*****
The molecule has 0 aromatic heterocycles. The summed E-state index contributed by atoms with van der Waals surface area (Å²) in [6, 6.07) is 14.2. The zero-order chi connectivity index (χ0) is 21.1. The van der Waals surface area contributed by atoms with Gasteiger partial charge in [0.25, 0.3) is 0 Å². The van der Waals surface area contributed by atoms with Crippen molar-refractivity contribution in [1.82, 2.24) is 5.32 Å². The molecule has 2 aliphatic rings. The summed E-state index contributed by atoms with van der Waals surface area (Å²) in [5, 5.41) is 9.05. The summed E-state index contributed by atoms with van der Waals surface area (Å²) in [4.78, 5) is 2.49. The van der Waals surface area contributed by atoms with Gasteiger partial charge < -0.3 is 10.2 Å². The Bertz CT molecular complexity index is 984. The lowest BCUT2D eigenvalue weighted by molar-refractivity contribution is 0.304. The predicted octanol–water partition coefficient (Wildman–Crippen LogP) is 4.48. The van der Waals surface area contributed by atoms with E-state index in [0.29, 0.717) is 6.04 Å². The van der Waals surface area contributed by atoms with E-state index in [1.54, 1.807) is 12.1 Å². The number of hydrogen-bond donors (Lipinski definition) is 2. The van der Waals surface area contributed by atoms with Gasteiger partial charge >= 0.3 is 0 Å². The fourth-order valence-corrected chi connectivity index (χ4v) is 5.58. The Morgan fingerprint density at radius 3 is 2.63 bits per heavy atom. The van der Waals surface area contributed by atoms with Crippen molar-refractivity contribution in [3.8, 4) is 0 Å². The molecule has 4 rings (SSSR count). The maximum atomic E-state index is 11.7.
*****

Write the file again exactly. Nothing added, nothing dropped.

The molecule has 0 aromatic heterocycles. The summed E-state index contributed by atoms with van der Waals surface area (Å²) in [6, 6.07) is 14.2. The zero-order chi connectivity index (χ0) is 21.1. The van der Waals surface area contributed by atoms with Gasteiger partial charge in [0.25, 0.3) is 0 Å². The van der Waals surface area contributed by atoms with Crippen molar-refractivity contribution in [1.82, 2.24) is 5.32 Å². The molecule has 2 aliphatic rings. The summed E-state index contributed by atoms with van der Waals surface area (Å²) in [5, 5.41) is 9.05. The summed E-state index contributed by atoms with van der Waals surface area (Å²) in [4.78, 5) is 2.49. The van der Waals surface area contributed by atoms with Gasteiger partial charge < -0.3 is 10.2 Å². The Bertz CT molecular complexity index is 984. The lowest BCUT2D eigenvalue weighted by molar-refractivity contribution is 0.304. The predicted octanol–water partition coefficient (Wildman–Crippen LogP) is 4.48. The van der Waals surface area contributed by atoms with E-state index in [0.29, 0.717) is 6.04 Å². The van der Waals surface area contributed by atoms with E-state index in [1.54, 1.807) is 12.1 Å². The number of hydrogen-bond donors (Lipinski definition) is 2. The van der Waals surface area contributed by atoms with Gasteiger partial charge >= 0.3 is 0 Å². The fourth-order valence-corrected chi connectivity index (χ4v) is 5.58. The Morgan fingerprint density at radius 3 is 2.63 bits per heavy atom. The van der Waals surface area contributed by atoms with Crippen molar-refractivity contribution in [3.8, 4) is 0 Å². The molecule has 4 rings (SSSR count). The maximum atomic E-state index is 11.7.